If the formal practice of cadre deployment is eventually struck down on constitutional grounds, it might take on a more pernicious, clandestine and informal form, including through deliberations that are not minuted. So, will this court action really accomplish the end goal it seeks?

Party line

For the ANC’s part, to suggest that there is a real distinction between an internal party structure “recommending” suitable candidates for the public sector, and “instructing” the state to make these appointments, seems disingenuous.

The implication is that even if the party merely recommended that state officials appoint the people put forward by its deployment committees, these individuals – its own deployees, remember – would have a real choice in how to act. It is also in the interest of the ANC to draw this distinction, however improbable it might appear, because it allows the party to avoid claims that party structures usurp the legal power of ministers – its own deployees – to appoint.

It is unlikely that we can really separate the statutory role and authority of ANC ministers and other high office bearers in the state from their role in and obligations to the party.

The net result of this court action is that putting cadre deployment on trial – even if it succeeds – will not resolve the bigger problem of how to strengthen recruitment and appointment practices in the public sector to buffer the almost inevitable desire for political parties to influence appointment decisions in the state.

Read more in Daily Maverick: After the Bell: It’s not just cadre deployment; it’s the cadres you deploy

The irony of the ANC’s defence of cadre deployment in the high court case is that the party has long acknowledged the harm that bad deployment can do to government performance.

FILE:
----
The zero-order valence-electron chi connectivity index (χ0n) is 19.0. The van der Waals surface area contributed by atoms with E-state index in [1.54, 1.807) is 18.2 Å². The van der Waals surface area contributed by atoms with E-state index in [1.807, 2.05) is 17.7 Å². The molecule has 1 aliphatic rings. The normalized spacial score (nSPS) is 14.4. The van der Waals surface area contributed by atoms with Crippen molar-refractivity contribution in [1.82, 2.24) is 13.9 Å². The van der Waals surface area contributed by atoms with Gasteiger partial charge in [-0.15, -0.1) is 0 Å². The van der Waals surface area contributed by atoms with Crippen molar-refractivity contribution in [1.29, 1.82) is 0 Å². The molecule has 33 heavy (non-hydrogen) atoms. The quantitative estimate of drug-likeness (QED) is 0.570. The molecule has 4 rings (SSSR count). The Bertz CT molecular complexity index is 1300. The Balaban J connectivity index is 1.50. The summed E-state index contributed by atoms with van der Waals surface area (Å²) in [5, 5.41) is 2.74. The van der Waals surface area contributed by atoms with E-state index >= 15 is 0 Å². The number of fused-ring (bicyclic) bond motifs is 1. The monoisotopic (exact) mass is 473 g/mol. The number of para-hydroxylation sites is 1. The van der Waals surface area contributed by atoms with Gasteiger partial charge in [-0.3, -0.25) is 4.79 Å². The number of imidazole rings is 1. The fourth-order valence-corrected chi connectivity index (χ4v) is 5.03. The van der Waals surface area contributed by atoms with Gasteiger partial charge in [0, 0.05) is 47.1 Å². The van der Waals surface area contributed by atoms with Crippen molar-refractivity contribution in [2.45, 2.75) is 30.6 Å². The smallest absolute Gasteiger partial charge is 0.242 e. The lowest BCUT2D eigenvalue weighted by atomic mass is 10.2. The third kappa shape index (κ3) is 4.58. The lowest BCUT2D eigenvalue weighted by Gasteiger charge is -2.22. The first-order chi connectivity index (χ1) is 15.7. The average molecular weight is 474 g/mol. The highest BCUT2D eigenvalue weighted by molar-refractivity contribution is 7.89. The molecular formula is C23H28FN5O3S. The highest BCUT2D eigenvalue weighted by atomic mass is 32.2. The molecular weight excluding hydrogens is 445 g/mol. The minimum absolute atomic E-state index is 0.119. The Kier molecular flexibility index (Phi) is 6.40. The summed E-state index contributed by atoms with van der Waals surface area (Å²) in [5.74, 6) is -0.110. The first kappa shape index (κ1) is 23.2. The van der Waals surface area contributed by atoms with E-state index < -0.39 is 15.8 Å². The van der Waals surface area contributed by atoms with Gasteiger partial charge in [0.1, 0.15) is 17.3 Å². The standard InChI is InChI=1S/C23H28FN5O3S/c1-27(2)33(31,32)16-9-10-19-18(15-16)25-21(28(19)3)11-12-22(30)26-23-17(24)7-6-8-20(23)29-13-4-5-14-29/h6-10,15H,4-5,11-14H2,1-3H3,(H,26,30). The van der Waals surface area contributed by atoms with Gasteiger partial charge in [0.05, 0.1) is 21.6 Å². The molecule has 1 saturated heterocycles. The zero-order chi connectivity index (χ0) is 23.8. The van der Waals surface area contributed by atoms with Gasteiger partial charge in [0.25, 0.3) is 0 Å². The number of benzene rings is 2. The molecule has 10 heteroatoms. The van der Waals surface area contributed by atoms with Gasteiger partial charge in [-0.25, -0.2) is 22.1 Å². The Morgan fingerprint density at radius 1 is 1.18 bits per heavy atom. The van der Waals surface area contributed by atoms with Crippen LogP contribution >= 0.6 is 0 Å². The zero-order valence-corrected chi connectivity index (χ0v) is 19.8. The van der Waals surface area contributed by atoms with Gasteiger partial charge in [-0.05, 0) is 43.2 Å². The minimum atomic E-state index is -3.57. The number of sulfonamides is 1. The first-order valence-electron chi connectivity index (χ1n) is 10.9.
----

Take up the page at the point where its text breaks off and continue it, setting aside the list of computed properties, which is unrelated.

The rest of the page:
Moreover, in the recently tabled National Framework towards the Professionalisation of the Public Sector, published by the National School of Government and championed by President Cyril Ramaphosa himself, party deployment is explicitly attacked in favour of merit-based recruitment.

While this might appear like doublespeak on the part of the ANC, it highlights the urgency of implementing existing proposals to implement more stringent and independent checks in the process of recruiting and appointing public servants. DM

Vinothan Naidoo is an Associate Professor in Public Policy and Administration at the University of Cape Town.

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Comments - Please in order to comment.

  • Luke Rossouw says:

    Obviously ministers are going to be “deployed” according to ANC policy… nobody is disputing that… the problem is, for eg, the head of Eskom and other SOE’s… why should these be “sweeteners” as rewards to ANC cadres? Surely they are not necessary to be filled by ANC deployees? They seem to forget that accountability is still intact, even if the deployee is from an opposing party… the president/national assembly can still remove those deployees… and the fact that the ANC mayor in Ekhuruleni is perfectly willing to “sell” MMC positions to EFF just goes to show that they aren’t even bound to their own cadre deployment policy, and they will do what they want when they see fit.